A patient is the client of any medical facility. Patients’ safety is a priority in medical practice and translates into the patient experience. If you’re a worker in the medical industry, it’s good to bring into the picture your patients when it comes to safety and help them understand how they can be part of patient safety protocols and support such initiatives.
It’s estimated that about 444, 000 people die as a result of avoidable hospital errors. However, if care providers, consumers, and support staff unite their efforts, patient safety can be improved further. In situations wherein the patient is unable to take part in the safety initiatives because of their critical health status, their safety lies precisely in the services of the medical professional.
This article explores 11 strategies that you can use in a medical facility to boost the safety of your patients within the rooms:
Particle counting is a safety measure that hospitals use to control indoor spaces, especially in theatres. Controlling, monitoring, and verifying is critical not just to pass the strict inspections, but to keep the safety and health of your patients and staff. Understanding particle counting is a requirement for every medical practitioner. It uses a particle counter that works on the principle of light blocking or light scattering. Aerosol beams are drawn through a chamber having a light source, which is either white light or laser-based light. The moment a particle gets illuminated by the beams of light, it gets absorbed or redirected.
There are several tactics that you can use to lower the rates of hospital readmission. This may include providing enough nursing staff for in-patient care, giving clear discharge instructions, making the transition of care better, taking part in readmission-prevention collaborations, targeted treatment of at-risk populations, and taking part in incentive programs with payers.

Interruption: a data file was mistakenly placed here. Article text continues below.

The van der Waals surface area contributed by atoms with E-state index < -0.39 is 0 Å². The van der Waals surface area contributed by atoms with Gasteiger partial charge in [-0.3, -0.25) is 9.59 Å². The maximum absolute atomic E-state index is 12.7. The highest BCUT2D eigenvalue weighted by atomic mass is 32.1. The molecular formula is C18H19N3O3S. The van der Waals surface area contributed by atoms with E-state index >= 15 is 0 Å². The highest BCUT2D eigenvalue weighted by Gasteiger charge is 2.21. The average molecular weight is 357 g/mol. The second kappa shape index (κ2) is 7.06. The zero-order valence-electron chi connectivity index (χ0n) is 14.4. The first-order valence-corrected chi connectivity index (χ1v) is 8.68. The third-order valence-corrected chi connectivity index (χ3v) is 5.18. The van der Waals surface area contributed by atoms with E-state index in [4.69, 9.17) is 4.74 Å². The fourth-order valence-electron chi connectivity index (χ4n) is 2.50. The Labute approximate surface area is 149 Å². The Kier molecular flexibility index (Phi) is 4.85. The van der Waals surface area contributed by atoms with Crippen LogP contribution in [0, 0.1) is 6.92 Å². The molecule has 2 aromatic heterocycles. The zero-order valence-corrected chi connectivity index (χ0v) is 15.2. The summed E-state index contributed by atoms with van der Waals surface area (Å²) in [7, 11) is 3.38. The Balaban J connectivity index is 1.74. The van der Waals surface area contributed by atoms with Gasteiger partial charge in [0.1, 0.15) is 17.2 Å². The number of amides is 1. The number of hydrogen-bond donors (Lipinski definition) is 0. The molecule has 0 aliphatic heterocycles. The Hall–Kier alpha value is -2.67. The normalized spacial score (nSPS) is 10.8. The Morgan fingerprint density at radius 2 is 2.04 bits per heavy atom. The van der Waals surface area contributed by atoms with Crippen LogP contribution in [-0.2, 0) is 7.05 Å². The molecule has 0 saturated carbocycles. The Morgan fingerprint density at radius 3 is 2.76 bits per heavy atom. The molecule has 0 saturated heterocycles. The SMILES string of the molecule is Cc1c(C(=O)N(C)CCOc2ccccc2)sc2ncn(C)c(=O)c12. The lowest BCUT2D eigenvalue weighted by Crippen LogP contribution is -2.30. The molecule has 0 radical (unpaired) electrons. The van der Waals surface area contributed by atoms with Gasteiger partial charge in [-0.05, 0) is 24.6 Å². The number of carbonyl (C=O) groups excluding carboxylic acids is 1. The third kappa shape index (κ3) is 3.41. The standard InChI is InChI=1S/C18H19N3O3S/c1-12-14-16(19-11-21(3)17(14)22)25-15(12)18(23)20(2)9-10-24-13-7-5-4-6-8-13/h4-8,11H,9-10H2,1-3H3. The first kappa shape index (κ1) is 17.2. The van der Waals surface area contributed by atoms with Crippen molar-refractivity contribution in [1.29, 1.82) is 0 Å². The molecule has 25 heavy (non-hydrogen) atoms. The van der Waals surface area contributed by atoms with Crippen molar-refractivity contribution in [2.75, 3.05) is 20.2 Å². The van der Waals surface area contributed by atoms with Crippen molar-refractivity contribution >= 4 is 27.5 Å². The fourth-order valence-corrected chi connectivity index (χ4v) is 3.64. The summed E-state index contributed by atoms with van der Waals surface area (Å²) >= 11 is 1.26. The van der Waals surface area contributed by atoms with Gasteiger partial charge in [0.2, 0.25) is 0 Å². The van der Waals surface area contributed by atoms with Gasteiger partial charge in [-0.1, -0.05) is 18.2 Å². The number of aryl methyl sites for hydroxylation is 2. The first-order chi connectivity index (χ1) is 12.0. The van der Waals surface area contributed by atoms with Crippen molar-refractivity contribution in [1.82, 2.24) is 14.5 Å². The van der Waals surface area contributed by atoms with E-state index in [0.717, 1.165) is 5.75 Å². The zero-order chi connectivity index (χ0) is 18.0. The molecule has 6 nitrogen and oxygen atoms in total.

Many mistakes happen in medical facilities that put to risk the lives of patients. For example, a patient may be scheduled to have an operation for their right kidney, only to end up having their left kidney operated on. Then, the situation of the patient worsens, only to realize later on that a wrong operation procedure was done. This has a double negative impact on the patient. They lose their money, and, also, their health may have come to an irreparable state. Also, a patient may have the wrong tooth extracted, which is usually a big error.
Before a surgical procedure is done, a member of the surgical team needs to call the rest of the team to order and go through the details of the surgery. Verification should be done in other aspects, such as medicine dosage, timing, and confirming that a medical officer thoroughly followed handwashing procedures.
To avoid adverse drug events, you need to carefully do medication reconciliation. You may consider having a computerized provider order entry. Moreover, make use of double checks, Tall Man letters, standard order sets, and leading zeros. Ensure that you avoid trailing zeros and “Do Not Use’ abbreviations.
Well-structured hospital discharges have the potential to bring down readmissions. You may need to appoint an employee who should work closely with your patients and staff so that they can reconcile medications and undertake appropriate follow-up medical appointments. Your medical facility should adopt a simple-to-understand discharge protocol for all your patients, have a follow-up medication schedule for upcoming medical appointments, and tell your patients how they can contact the facility when a problem emerges.